California’s Water Conservation Regulations and the Law of Unintended Consequences Part 3—Environmental Impacts

Save-Our-TreesOn February 2nd, the California State Water Resources Control Board revised and extended the mandatory urban water conservation regulations through October. While the newly-adopted revisions make marginal changes on some issues of fairness, which will be covered in a later post, environmental impacts remain.

The environmental impacts of the mandatory conservation regulations are tied to residential landscaping—or more specifically, the absence or reduction of watering that occurs when residents allow lawns to go brown or replace them altogether.

In a paper published in the online journal, PalmArbor, environmental horticulturists Don R. Hodel and Dennis R. Pittenger note the impacts of miserly water use.  After highlighting that residential landscaping makes up only about 9% of statewide water use, they point out a number of benefits provided by trees, shrubs, ground cover, lawns, and flowers—including five environmental benefits:

  • Generate oxygen
  • Sequester carbon
  • Capture rain and provide dust and erosion control
  • Provide shade that leads to lower energy demands, and
  • Wildlife habitat

The other benefits they note cover points like aesthetic, psychological, recreational, and economic benefits.

It goes without saying that removing trees, shrubs, ground cover, lawns, and flowers leads to the loss of these benefits—but so does failing to properly water such plants.

In a report by ABC Action News in Fresno, Hodel argues that the mandatory conservation regulation could have been structured in way that values and preserves these benefits.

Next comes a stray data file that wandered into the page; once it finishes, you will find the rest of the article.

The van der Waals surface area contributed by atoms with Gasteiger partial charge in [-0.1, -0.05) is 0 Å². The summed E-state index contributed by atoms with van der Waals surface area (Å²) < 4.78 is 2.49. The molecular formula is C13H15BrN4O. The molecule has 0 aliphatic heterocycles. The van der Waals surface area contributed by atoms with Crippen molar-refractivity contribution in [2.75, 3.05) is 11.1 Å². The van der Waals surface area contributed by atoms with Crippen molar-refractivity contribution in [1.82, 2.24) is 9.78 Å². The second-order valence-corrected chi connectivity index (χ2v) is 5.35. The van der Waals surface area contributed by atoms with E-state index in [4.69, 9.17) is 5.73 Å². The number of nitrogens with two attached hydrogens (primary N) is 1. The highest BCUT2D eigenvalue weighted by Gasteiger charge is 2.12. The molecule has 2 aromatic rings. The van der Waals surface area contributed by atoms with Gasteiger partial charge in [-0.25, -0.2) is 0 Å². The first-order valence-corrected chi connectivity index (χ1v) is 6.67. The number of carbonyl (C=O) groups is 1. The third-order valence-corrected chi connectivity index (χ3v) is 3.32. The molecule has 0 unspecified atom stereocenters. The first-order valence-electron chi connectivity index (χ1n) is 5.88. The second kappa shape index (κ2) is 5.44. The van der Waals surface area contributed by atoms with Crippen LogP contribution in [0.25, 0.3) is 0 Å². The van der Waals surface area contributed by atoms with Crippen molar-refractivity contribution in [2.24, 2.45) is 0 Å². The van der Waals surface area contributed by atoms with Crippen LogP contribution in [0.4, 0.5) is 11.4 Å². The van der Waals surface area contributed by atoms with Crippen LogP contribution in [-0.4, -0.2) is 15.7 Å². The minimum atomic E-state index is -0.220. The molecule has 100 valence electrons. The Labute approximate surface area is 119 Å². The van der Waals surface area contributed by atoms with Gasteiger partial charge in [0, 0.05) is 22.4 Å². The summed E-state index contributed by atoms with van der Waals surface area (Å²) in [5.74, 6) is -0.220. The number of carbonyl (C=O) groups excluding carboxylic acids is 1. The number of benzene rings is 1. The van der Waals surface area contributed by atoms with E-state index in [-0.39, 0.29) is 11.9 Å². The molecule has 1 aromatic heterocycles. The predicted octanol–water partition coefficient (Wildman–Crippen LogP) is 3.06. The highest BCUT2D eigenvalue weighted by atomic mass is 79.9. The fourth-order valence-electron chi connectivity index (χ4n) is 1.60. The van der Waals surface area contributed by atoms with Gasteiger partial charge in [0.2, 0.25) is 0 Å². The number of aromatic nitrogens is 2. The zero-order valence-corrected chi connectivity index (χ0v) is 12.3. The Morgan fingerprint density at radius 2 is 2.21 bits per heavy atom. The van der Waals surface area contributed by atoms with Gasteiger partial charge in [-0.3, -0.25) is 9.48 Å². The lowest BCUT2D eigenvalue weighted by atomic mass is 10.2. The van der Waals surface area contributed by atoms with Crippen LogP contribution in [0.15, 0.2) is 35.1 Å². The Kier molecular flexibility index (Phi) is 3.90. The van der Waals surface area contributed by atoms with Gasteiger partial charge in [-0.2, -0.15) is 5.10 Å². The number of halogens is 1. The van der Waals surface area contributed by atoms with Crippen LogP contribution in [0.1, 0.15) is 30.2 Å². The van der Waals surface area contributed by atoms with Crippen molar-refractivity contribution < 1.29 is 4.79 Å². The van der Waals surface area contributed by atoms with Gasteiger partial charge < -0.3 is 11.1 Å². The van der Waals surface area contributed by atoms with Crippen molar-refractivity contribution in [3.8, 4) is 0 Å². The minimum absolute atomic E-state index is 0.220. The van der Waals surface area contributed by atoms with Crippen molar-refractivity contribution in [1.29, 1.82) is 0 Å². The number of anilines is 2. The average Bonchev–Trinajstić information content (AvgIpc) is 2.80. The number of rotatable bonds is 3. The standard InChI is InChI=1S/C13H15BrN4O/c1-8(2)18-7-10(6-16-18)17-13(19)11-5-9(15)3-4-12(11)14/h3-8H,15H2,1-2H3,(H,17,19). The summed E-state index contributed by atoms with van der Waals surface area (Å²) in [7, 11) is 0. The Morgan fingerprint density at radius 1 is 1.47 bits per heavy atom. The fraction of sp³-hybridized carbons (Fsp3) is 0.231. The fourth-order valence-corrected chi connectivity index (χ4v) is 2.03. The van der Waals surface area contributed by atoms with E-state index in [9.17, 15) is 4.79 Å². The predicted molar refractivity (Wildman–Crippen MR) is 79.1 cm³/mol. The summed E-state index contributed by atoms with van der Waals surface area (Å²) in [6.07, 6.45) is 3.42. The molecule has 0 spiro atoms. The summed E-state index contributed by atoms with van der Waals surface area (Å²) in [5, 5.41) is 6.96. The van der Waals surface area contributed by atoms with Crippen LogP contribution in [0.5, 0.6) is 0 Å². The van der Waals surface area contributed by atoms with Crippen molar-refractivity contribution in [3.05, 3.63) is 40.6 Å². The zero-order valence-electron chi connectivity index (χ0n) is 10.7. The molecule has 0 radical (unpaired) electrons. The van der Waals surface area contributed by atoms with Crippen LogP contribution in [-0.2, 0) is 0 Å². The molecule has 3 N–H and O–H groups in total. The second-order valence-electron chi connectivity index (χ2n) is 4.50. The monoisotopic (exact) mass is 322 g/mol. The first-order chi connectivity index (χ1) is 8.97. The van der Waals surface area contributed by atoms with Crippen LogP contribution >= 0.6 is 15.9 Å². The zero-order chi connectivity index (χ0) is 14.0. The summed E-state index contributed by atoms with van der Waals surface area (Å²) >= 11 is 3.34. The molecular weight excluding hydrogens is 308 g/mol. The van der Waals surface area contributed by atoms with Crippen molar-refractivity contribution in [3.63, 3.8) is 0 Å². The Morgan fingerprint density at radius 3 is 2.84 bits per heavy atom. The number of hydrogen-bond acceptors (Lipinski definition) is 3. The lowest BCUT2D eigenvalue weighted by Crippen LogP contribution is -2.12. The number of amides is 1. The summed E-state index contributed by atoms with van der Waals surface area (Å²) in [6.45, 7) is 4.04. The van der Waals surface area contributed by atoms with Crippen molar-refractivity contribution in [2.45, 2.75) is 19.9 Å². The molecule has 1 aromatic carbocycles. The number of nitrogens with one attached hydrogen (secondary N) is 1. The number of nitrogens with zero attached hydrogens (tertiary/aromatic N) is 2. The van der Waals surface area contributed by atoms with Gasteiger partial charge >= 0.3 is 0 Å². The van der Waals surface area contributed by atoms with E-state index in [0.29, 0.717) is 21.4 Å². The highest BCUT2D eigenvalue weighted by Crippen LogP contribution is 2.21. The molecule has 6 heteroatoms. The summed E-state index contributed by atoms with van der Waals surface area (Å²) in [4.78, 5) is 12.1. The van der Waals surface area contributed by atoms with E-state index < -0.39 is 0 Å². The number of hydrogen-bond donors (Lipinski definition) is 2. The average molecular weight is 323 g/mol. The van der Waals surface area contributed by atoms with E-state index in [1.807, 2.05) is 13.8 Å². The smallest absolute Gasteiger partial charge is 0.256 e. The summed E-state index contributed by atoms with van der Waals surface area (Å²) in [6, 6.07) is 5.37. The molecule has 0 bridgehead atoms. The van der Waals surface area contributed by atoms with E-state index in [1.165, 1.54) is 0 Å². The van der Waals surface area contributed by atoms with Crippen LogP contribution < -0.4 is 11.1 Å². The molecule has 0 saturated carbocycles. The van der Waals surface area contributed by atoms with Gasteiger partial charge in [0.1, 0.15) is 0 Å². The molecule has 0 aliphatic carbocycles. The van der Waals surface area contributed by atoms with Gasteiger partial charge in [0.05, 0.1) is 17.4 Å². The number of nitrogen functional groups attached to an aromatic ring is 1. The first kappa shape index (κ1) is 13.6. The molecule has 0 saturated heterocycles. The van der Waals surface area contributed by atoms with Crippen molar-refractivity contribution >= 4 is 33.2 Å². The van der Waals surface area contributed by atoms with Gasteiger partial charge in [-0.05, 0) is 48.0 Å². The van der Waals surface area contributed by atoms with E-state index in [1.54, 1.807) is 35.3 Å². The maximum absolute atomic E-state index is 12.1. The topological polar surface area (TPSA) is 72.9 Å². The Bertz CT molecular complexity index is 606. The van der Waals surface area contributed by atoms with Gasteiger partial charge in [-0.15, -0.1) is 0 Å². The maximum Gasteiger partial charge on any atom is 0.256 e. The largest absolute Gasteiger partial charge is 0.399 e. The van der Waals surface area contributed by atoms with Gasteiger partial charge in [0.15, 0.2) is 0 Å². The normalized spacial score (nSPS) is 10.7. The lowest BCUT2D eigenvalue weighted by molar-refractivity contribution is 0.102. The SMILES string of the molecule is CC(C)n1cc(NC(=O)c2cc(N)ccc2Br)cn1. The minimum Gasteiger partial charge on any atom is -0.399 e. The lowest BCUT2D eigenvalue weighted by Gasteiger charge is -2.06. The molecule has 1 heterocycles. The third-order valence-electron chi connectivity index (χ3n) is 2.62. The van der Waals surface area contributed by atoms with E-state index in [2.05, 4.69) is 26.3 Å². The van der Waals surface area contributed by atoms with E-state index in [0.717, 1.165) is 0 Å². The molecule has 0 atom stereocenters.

“My concern with the way the state imposed watering restrictions, is they were made without any knowledge of how plants grow, how they interact with the soil, how water moves into the soil and how the soil holds water,” said Hodel.

In their paper, Hodel and Pittenger suggest that choosing the right plants and watering judiciously would be a better solution that yields water savings and maintains the benefits provided by the plants.

Their argument is echoed by the City of Claremont, California, the location of Hydrowonk’s offices. Claremont has received a Tree City USA designation from the National Arbor Day Foundation for 30 consecutive years.

In order to preserve the trees, which the city considers one of its most valuable public resources, Claremont established a 72-page tree policy that includes watering schedules and other maintenance activities, along with other information related to the city’s trees. In addition, the citizen action group, Sustainable Claremont, has created a Tree Action Group, and the non-profit historic preservation group, Claremont Heritage, argues that the city is in a tree crisis and has developed a video to guide citizens through proper watering and care for the city’s trees. All three efforts are aimed to educate the public on actions needed to preserve the trees.

Under the current campaign, public space throughout the city is peppered with campaign signs that read, “Save Our Trees: Water Them.”

Such concerted effort to mitigate the potential loss opens the question of whether the efforts to replace lawns and limit outside residential water use represent the highest and best policy on water use.

Read Part 1—Management Impacts
Read Part 2—Economic Impacts



This entry was posted in Conservation, Lawn Fallowing on by .

About Marta Casper

Marta Casper, Director of Research of Stratecon Inc.—an economics and strategic planning consulting firm—provides research support for all aspects of Stratecon’s services and is the Managing Editor for the Journal of Water, a quarterly publication providing in-depth analysis of water market activity and selected water policy developments in the Colorado River Basin, Texas and elsewhere in the Southwest. She also participates on teams dedicated to developing new ways to address water supply issues in the American Southwest. For more, go to